By Pat Rizzuto
The Agency for Toxic Substances and Disease Registry released on June 27 draft, updated toxicological profiles evaluating the health hazards posed by three chemicals and two related compounds found at some industrial facilities, superfund sites, and other hazardous waste sites.
The draft toxicological profiles discuss ways workers, the general population, military personnel, and special populations living or working around hazardous waste sites could be exposed to the substances.
The chemicals are:
• 1,1-dichloroethane (Chemical Abstracts Service No. 75-34-3), which is used to make other chemicals and to dissolve paint, varnish, and other coatings;
• 2,4-dinitrotoluene (CAS No. 121-14-2) and 2,6-dinitrotoluene (CAS No. 606-20-2), which are two of six dinitrotoluenes (DNTs) used in automobile air bags and to produce ammunition, explosives, dyes, and flexible polyurethane foams for beds and furniture;
• endosulfan, (CAS No. 115-29-7), an insecticide being phased out globally through means including the Stockholm Convention on Persistent Organic Pollutants (POPs Convention), which seeks to reduce or eliminate chemicals that persist in the environment, bioaccumulate in the food chain, are toxic, and can travel long distances from where they are produced or released; and
• hexachlorobenzene (CAS No. 118-74-1), a pesticide now banned in the United States and targeted for global elimination under the POPs Convention.
In a Federal Registernotice set for June 28 publication, ATSDR requested comments on the draft, updated profiles, and the submission of relevant additional studies, particularly unpublished studies, by Sept. 30.
Unlike the toxicological assessments the Environmental Protection Agency prepares for its Integrated Risk Information System, which are designed to provide information that risk managers and regulators need, ATSDR's toxicological profiles are designed for a wide-ranging audience with varied levels of technical expertise.
ATSDR's principal audiences are health professionals at the federal, state, and local levels; interested private sector organizations; and members of the public.
Each toxicological profile summarizes information, including results from toxicological and human studies, regulatory standards, recommended exposure limits, and voluntary standards such as workplace exposure limits approved by the American Conference of Governmental Industrial Hygienists.
In addition, where possible, ATSDR sets its own minimum risk levels (MRLs). These are not cleanup or action levels but rather are “intended only to serve as a screening tool to help public health professionals decide where to look more closely,” the agency said in each draft profile.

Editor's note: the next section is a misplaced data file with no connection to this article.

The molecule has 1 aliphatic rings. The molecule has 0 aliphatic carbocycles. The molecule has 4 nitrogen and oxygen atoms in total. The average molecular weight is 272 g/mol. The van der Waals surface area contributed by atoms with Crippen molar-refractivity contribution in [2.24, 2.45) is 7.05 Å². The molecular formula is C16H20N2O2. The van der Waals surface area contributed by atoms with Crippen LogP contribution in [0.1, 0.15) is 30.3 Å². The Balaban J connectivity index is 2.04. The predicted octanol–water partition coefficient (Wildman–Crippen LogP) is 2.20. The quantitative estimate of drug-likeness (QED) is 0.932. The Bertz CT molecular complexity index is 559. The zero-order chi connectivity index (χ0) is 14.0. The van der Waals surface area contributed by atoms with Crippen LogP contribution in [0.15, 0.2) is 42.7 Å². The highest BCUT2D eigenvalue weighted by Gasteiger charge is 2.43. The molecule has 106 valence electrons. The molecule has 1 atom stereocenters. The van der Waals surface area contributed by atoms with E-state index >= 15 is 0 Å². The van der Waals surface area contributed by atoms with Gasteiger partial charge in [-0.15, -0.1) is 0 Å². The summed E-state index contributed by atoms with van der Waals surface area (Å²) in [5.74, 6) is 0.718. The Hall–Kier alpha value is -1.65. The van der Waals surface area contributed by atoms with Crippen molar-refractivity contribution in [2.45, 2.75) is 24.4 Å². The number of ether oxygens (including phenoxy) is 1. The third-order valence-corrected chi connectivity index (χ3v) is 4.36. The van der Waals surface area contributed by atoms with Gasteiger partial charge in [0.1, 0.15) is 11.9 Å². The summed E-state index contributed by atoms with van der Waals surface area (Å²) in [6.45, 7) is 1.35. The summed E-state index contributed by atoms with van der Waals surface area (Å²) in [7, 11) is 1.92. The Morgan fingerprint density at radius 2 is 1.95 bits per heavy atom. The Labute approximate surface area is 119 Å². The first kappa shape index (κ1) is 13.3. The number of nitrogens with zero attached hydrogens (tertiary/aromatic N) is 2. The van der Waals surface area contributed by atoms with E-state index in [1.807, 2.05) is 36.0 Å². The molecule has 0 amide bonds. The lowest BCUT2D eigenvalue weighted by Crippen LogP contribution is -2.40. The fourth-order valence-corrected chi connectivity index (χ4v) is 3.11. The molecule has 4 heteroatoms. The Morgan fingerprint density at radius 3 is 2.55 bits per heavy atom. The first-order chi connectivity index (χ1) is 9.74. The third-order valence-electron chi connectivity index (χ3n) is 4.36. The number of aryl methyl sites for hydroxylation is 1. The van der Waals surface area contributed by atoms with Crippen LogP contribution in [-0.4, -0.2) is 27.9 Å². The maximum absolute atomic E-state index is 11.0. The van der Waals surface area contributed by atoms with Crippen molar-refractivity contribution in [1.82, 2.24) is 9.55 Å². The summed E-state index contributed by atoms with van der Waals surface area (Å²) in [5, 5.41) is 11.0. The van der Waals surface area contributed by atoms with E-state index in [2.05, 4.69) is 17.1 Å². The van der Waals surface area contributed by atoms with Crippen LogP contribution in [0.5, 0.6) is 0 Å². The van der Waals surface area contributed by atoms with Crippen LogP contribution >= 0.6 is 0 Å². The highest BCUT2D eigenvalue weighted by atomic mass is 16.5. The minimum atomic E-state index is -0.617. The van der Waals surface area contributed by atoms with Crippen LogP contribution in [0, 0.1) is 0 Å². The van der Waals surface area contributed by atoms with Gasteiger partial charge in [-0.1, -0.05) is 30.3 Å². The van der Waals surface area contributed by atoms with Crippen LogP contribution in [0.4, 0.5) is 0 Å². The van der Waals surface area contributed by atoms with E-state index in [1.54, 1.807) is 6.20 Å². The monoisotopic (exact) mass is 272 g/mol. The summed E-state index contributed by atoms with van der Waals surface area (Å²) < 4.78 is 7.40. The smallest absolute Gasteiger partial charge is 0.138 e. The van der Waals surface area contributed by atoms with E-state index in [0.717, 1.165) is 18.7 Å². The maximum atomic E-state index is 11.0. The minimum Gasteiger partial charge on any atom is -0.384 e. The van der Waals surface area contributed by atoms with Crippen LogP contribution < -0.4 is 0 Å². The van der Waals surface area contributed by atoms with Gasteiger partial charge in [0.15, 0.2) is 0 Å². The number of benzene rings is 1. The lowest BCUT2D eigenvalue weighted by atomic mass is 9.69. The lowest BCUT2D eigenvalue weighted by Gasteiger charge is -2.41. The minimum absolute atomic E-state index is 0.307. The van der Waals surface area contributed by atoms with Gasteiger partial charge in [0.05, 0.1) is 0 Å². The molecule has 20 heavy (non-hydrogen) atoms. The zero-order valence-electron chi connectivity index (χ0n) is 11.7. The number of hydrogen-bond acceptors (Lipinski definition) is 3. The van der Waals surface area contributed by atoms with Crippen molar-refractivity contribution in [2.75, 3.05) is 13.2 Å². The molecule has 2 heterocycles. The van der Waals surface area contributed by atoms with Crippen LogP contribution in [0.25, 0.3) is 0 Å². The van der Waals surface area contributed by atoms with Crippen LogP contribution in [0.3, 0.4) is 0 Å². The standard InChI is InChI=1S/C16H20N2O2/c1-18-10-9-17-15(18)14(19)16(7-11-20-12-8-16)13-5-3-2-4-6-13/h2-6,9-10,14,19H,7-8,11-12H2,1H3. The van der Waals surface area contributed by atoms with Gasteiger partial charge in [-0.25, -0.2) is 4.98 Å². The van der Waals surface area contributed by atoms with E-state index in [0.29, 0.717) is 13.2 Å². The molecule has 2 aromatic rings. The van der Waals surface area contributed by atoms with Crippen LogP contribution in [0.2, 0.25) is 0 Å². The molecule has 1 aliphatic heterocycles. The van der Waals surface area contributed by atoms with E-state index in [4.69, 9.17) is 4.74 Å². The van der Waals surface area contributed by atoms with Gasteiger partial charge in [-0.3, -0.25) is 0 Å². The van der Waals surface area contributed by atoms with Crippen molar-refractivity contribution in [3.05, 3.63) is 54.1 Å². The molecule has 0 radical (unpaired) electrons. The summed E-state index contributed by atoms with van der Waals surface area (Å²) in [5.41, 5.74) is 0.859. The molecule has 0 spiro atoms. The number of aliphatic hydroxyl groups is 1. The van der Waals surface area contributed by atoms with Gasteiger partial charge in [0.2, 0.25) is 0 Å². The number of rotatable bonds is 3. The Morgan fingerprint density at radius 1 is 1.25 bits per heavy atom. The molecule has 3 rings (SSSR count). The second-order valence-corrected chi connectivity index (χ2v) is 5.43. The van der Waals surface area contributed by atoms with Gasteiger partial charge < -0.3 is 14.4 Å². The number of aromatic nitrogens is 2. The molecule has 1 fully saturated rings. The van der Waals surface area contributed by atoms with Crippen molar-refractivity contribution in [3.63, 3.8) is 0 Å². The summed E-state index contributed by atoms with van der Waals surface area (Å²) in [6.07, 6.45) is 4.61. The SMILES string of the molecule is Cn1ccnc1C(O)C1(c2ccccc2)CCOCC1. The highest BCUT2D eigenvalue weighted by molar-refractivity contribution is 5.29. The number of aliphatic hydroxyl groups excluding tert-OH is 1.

Depending on the information available to it, ATSDR's profiles can include acute MRLs, which are exposure levels that--if exceeded for one day to 14 days--may prompt public health professionals to examine a situation more closely; interim MRLs (15 days-364 days); and chronic MRLs (one year or longer).
ATSDR said data were insufficient to calculate inhalation or oral MRLs for 1,1-dichloroethane. “There is no reliable information on what levels of exposure to 1,1-dichloroethane have resulted in harmful health effects in people,” the draft profile said.
While scientists have observed birth defects in the offspring of exposed rats, the laboratory animals' exposure levels were high, 1,550 parts per million in air, ATSDR said.
To prevent adverse neurological and other health effects, the agency proposed three oral MRLs for 2,4-dinitrotoluene (2,4-DNT):
• an acute-duration MRL of 0.05 milligram per kilogram of bodyweight per day (mg/kg/day), which is the same as the agency set in its previous 2,4-DNT profile issued in December 1998;
• an intermediate-duration MRL of 0.007 mg/kg/day, which would be a slight increase over the MRL of 0.002 mg/kg/day set in 1998; and
• a chronic MRL of 0.001 mg/kg/day, which would be the first chronic MRL the agency would establish for 2,4-DNT.
To prevent adverse neurological and other health effects, the agency proposed two oral MRLs for 2,6-dinitrotoluene (2,6-DNT):
• an acute-duration MRL of 0.09 mg/kg/day, which would be the first acute MRL the agency would establish for 2,6-DNT; and
• an intermediate-duration MRL of 0.004 mg/kg/day, the same as the agency set for 2,6-DNT in 1998.
To prevent adverse neurological or immune effects of endosulfan, ATSDR proposed three oral MRLs:
• an acute-duration MRL of 0.007 mg/kg/day; the agency had not established an equivalent value MRL in its previous endosulfan profile released in September 2000;
• an intermediate-duration MRL of 0.005 mg/kg/day, the same as the agency set in September 2000; and
• the adoption of its intermediate-duration MRL of 0.005 mg/kg/day as the chronic-duration MRL.
ATSDR said it proposed to adopt the intermediate-duration MRL for the chronic-duration level because its calculations of a chronic level would have allowed a “slightly higher” exposures.
To be protective, therefore, it proposed to recommend that public health professionals use the 0.005 mg/kg/day oral MRL.
To prevent adverse neurological, reproductive effects, and liver effects, ATSDR proposed three oral MRLs for hexachlorobenzene:
• an acute-duration MRL of 0.008 mg/kg/day, the same as the agency set in its previous hexachlorobenzene profile issued in September 2002;
• an intermediate-duration MRL of 0.0001 mg/kg/day, the same as set in 2002; and
• a chronic-duration MRL of 0.00007 mg/kg/day, which would be slightly higher than the level of 0.00005 mg/kg/day the agency set in 2002.
Comments, due Sept. 30, should be marked Docket ID No. ATSDR-2013-0001 and submitted at http://www.regulations.gov.
MRLs that the agency set for these and other chemicals prior to the release of these draft toxicological profiles are available at http://www.atsdr.cdc.gov/mrls/mrllist.asp.
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